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The President of the University of Nantes broke rules of neutrality by expressing support for Le Pen.

Legal experts have said that the academic was permitted to express her views on an individual basis.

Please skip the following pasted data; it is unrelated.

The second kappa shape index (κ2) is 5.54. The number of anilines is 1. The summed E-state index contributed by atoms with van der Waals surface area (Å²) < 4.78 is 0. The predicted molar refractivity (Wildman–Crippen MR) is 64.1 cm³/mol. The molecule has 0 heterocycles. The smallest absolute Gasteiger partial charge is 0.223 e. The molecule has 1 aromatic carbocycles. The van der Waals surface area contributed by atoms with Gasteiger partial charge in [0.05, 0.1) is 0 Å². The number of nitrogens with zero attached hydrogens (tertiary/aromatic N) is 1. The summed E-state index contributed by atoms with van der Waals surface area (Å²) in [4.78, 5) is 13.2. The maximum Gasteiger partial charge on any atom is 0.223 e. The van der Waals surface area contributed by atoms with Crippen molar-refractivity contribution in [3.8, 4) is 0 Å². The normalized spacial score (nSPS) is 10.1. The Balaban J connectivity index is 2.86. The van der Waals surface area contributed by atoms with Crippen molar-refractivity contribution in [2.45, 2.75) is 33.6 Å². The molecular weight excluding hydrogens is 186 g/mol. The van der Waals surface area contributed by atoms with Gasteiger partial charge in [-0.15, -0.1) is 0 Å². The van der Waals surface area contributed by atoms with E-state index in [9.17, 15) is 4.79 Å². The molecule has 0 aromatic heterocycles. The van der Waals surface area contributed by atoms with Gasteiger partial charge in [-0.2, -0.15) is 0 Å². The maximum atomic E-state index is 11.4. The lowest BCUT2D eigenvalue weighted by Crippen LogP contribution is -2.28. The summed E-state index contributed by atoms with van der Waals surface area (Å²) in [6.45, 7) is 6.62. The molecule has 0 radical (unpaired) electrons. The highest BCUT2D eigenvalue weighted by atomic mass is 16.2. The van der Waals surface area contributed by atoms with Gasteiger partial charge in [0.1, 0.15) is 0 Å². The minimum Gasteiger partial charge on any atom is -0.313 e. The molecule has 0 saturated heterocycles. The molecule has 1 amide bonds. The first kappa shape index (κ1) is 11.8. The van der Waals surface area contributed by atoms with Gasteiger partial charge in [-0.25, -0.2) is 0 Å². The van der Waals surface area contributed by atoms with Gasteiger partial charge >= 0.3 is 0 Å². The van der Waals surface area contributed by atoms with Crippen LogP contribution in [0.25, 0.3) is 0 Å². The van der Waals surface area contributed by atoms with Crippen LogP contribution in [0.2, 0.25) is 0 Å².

On May 13, the president of the University of Nantes, Carine Bernault, sent an e-mail to students urging them to vote for President Emmanuel Macron in the next round of the French elections, and to reject far-right candidate Marine Le Pen. Right-wing commentators took to Twitter to condemn the move. National Rally politician Jordan Bardella said that Bernault “violated rules of neutrality as opposed by office” and called for her resignation. The U.S. website Breitbart reported on Bernault’s e-mail as a “scandal.” This does not appear to be strictly true, as Bernault is free to express her opinion within an individual capacity and did not do so on behalf of the institution. Le Figaro spoke to two legal experts who both agreed that while Bernault’s e-mail was controversial, there is no reason to suggest she broke any official protocol, as she was not claiming to represent the university. Serge Slama, a professor of public law at Grenoble Acts, told the paper: “The problem is that she is not only a teacher, she is also president. She exercises an official function and represents the university, which implies a certain neutrality. Her opinion is not necessarily that of the entire educational community. I would not speak of fault, but of ambiguity.” Liberation newspaper reported that while, according to the university’s website, Bernault is bound to take a neutral stance, as a university professor she is also free to express her individual views. It added that Bernault’s view was in line with a recent letter from several French universities calling on Twitter to block the far right, which is not unlawful. The University of Nantes has not commented on the news. While it is unusual for a University president to express a political stance, it is not in violation of any official law. We have marked the claim as misleading.

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